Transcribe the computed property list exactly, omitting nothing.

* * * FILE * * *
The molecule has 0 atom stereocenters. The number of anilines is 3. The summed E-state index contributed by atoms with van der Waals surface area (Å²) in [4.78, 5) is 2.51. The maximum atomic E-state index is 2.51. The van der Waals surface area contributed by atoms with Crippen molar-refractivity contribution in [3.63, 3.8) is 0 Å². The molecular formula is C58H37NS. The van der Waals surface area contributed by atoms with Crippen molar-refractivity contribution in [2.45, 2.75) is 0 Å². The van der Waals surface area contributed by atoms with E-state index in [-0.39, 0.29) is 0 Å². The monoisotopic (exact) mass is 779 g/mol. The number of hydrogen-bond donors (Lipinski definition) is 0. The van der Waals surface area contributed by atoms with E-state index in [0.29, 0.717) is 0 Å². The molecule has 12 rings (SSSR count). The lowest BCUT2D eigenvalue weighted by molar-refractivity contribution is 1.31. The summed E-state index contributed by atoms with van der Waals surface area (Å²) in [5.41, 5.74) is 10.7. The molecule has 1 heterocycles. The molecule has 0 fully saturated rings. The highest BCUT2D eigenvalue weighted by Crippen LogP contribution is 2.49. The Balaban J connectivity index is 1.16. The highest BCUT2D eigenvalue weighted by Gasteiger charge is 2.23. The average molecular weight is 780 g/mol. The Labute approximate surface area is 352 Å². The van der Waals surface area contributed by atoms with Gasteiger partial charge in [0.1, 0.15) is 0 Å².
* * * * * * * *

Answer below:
The molecule has 0 atom stereocenters. The number of anilines is 3. The summed E-state index contributed by atoms with van der Waals surface area (Å²) in [4.78, 5) is 2.51. The maximum atomic E-state index is 2.51. The van der Waals surface area contributed by atoms with Crippen molar-refractivity contribution in [3.63, 3.8) is 0 Å². The molecular formula is C58H37NS. The van der Waals surface area contributed by atoms with Crippen molar-refractivity contribution in [2.45, 2.75) is 0 Å². The van der Waals surface area contributed by atoms with E-state index in [-0.39, 0.29) is 0 Å². The monoisotopic (exact) mass is 779 g/mol. The number of hydrogen-bond donors (Lipinski definition) is 0. The van der Waals surface area contributed by atoms with E-state index in [0.29, 0.717) is 0 Å². The molecule has 12 rings (SSSR count). The lowest BCUT2D eigenvalue weighted by molar-refractivity contribution is 1.31. The summed E-state index contributed by atoms with van der Waals surface area (Å²) in [5.41, 5.74) is 10.7. The molecule has 1 heterocycles. The molecule has 0 fully saturated rings. The highest BCUT2D eigenvalue weighted by Crippen LogP contribution is 2.49. The Balaban J connectivity index is 1.16. The highest BCUT2D eigenvalue weighted by Gasteiger charge is 2.23. The average molecular weight is 780 g/mol. The Labute approximate surface area is 352 Å². The van der Waals surface area contributed by atoms with Gasteiger partial charge in [0.1, 0.15) is 0 Å².